But I was also skeptical. Why? First, most attempts at proving such an important problem turn out to be flawed, even if they initially seem credible. Second, I've noticed that in recent years, virtually all successful efforts at solving key mathematical puzzles have come from people whose exceptional brilliance was already recognized via standard channels.
Consider perhaps the most impressive mathematical feat of our era, Grigori Perelman's proof of the Poincare Conjecture. A great deal of media attention focused on Perelman's apparent eccentricity: he lived with his mother, declined the Fields Medal, and now even seems to be declining the million-dollar Millennium Prize. But while he fits the "lone genius" cliche, he was hardly an unrecognized lone genius. As a high school student, he received a perfect score at the International Mathematical Olympiad, an incredibly difficult feat accessible to only an elite few. He went on to receive a Ph.D. from what is now St. Petersburg State University—one of the top institutions in Russia—and held positions at elite American math departments like SUNY Stony Brook, NYU's Courant Institute and UC Berkeley. Apparently he was offered professorships at Stanford and Princeton after leaving UC Berkeley, but turned them down in favor of returning to the Steklov Institute in Russia.
In other words, Perelman made his way to the very top of the mathematics profession long before he vanquished the Poincare conjecture.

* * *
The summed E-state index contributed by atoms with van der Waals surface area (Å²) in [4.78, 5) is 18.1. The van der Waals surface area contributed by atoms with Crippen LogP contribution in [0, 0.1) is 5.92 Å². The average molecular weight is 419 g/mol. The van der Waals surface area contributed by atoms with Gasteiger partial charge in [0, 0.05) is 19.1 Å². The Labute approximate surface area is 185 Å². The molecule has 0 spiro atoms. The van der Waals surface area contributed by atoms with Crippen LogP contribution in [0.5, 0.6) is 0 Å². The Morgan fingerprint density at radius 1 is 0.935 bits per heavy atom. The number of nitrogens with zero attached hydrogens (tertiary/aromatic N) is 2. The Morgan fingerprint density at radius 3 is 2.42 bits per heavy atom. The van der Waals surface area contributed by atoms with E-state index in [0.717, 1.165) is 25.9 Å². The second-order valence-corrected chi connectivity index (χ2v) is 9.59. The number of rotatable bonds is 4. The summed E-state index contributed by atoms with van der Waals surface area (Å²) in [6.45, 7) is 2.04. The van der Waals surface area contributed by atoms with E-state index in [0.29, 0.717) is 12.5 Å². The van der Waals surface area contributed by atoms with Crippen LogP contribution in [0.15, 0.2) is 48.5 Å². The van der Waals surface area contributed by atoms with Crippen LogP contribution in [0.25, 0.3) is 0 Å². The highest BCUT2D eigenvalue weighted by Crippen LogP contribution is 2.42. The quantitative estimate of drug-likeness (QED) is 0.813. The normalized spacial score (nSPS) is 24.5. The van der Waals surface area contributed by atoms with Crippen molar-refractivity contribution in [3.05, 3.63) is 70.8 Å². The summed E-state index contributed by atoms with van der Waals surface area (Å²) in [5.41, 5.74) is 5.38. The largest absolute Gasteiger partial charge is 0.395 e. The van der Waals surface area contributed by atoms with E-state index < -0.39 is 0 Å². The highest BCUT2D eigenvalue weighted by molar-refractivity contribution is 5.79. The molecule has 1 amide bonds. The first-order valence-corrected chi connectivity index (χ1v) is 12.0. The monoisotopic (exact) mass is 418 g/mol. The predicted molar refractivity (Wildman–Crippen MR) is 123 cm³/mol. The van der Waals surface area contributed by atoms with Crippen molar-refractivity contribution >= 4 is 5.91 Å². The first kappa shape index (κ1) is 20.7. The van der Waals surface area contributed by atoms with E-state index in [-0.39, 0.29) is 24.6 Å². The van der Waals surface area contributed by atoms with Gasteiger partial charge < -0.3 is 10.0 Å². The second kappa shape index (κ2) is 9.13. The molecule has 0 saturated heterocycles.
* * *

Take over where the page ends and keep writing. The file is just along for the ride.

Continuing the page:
Or consider Andrew Wiles, whose proof of Fermat's Last Theorem in the 1990s was easily the most widely recognized mathematical accomplishment of the decade. When he proved the theorem, he was a professor at Princeton University, which is as good a gig in mathematics as one can imagine. He was an undergraduate at Oxford, obtained his Ph.D. at Cambridge, and held a professorship at Oxford in between stints at Princeton.
Compare these examples to some of the widely publicized false proofs from recent years. In 2006 we saw a flawed attempt at solving the Navier-Stokes Equations (another of the Clay Mathematics Institute's "millenium problems") from Penelope Smith of Lehigh University. Smith was hardly a crank (which is why her attempt received so much attention) but her professional background didn't come close to Wiles or Perelman. She was an associate professor, never promoted to full professor despite almost three decades since her Ph.D., at a department in the lower half of the National Research Council rankings.
I don't mean to be elitist—I could never be a math professor anywhere. And my evidence is admittedly anecdotal. But I do see a compelling pattern here: more than ever before, the most compelling advances in mathematics come from people who were already at the top of their profession. The era of Swiss patent clerks making major contributions is over.
Is this because our current set of institutions is better at identifying talent early on? Because math at the research frontier has become so ungodly complicated that one needs to be plugged into the research elite to understand it? Or, on a related note, because ever more arcane mathematics requires more time to understand deeply, driving up the traditionally low median age of mathematical accomplishment and offering more time for our institutions to recognize geniuses before they make their greatest advances? All of the above?
I can't say.